Was psychoanalysis in Germany „destroyed” or „saved” in the period 1933-1945? To this day ever new answers are given to the question, answers which depend on the time and the interests involved. This contribution seeks to reconstruct once again the steps leading to the incorporation in 1936 of the German Psychoanalytic Society (Deutsche Psychoanalytische Gesellschaft [DPG]) into the National Socialist German Institute for Psychological Research and Psychotherapy (Deutsches Institut für psychologische Forschung und Psychotherapie). This process of incorporation, which was intended as a „rescue“ and led to the self-disbandment of the DPG in 1938, took place during ongoing talks between Felix Boehm and Carl Müller-Braunschweig, officials of the DPG, on the one hand, and Ernest Jones, president of the International Psychoanalytic Association (IPA), on the other. The process was connected to yet another desideratum: the expulsion of Wilhelm Reich from the DPG/IPA…
by Bernd Nitzschke
In his Freud biography Ernest Jones, who as president of the International Psychoanalytic Association (IPA) in the period 1933-1945 was concerned with the institutional integrity of psychoanalysis, summed up the fate of psychoanalysis under Hitler in the following sentence: „This year saw the flight of the remaining Jewish analysts from Germany and the ‘liquidation’ of psychoanalysis in Germany. It was one of Hitler’s few successful achievements” (Jones 1957, p. 185). The statement is pregnant – and false. All the same it has influenced the historical view of most psychoanalysts for a long time, above all thanks to the fact of the National Socialist book burnings which took Freud’s works with them and thereby appeared to support Jones’s picture. With the 1980s however a more differentiated view of the matter arose thanks to new research efforts; and with that a controversy of international scale was born which had until then tended to be of local interest: What happened to psychoanalysis under Hitler? Was it „saved” or „destroyed?” (Lothane 2001). To these questions the two German professional organizations have found different answers – the German Psychoanalytic Society (Deutsche Psychoanalytische Gesellschaft [DPG]) founded in 1910 which at the congresses of Zurich (1949) and Amsterdam (1951) was no longer recognized as a branch of the IPA; and the German Psychoanalytic Association (Deutsche Psychoanalytische Vereinigung [DPV]) founded in 1950 and in 1951 taken into the IPA in place of the DPG. „The German Psychoanalytic Society (DPG), which carried on the tradition of psychoanalytic collaboration with other schools of psychotherapy in the Göring Institute, declared that psychoanalysis had been ‘saved’ by a small group of remaining psychoanalysts in Nazi Germany. The German Psychoanalytic Association (DPV) (…) argued that psychoanalysis had been ‘destroyed’ by the Nazis” (Cocks 2001, p. 230). Meanwhile the controversy went forward, and with it the larger question of whether the National Socialist period meant a break in the history of psychoanalysis or if a certain continuity can be detected over and beyond that period. Geoffrey Cocks (1985) on the one hand and James and Eileen Goggin (2001) on the other have marked the varied positions which Cocks has from his viewpoint summed up as:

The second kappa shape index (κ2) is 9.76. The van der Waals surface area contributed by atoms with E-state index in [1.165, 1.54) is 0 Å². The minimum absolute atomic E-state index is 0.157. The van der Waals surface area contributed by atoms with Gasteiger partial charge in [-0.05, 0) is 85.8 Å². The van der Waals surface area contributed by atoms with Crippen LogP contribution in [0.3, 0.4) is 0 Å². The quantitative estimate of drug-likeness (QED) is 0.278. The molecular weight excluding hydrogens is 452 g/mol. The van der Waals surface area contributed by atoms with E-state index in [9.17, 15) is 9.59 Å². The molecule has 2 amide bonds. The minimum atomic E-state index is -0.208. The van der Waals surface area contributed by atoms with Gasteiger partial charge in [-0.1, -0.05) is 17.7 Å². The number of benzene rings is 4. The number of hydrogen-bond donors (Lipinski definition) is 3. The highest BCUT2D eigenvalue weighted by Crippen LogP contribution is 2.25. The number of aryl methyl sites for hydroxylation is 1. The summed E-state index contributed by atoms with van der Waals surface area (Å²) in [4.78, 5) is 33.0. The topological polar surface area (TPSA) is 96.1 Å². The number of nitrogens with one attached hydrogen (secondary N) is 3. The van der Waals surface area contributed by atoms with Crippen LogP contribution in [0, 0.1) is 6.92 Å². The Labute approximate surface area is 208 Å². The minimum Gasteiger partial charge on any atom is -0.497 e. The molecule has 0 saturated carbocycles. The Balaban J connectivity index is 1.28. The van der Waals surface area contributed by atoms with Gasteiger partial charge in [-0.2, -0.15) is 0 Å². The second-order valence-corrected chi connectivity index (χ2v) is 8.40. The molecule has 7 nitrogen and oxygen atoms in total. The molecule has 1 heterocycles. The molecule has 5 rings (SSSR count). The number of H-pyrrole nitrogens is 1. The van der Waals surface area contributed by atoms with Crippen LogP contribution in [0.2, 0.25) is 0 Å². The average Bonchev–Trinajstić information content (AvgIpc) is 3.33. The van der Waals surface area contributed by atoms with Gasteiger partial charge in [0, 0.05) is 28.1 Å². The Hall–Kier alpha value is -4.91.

„The Goggins argue that the history of psychoanalysis in Nazi Germany constitutes a catastrophic discontinuity in the history of the discipline. This argument runs counter to my argument that the history of psychotherapy in general in the Third Reich displays important institutional continuities with preceding and succeeding developments inside and outside the discipline. (…) The most obvious difference between my work and that of the Goggins lies in our respective subject matters. My research has a broader focus, that of psychotherapy and psychiatry, of which the history of psychoanalysis is only a part, while for the Goggins psychoanalysis is the focus. The Goggins are correct that the independence of the psychoanalytic movement was destroyed by the Nazis, that its ranks and its moral integrity were depleted by the expulsion of the large numbers of Jewish members, that the trust necessary for its consistently effective practice was absent under the Nazi regime, and that its core values were inconsistent with the evil assumptions and practices of Nazism. But seen in the context of the rise of a psychotherapeutic challenge to psychiatry, the German Institute for Psychological Research and Psychotherapy (the Göring Institute) that was founded in Berlin in 1936 clearly represents a strengthening of a trend within and without the medical profession toward increasing reliance on psychological theory and practice in treating a wide range of disorders” (Cooks 2001, p. 232).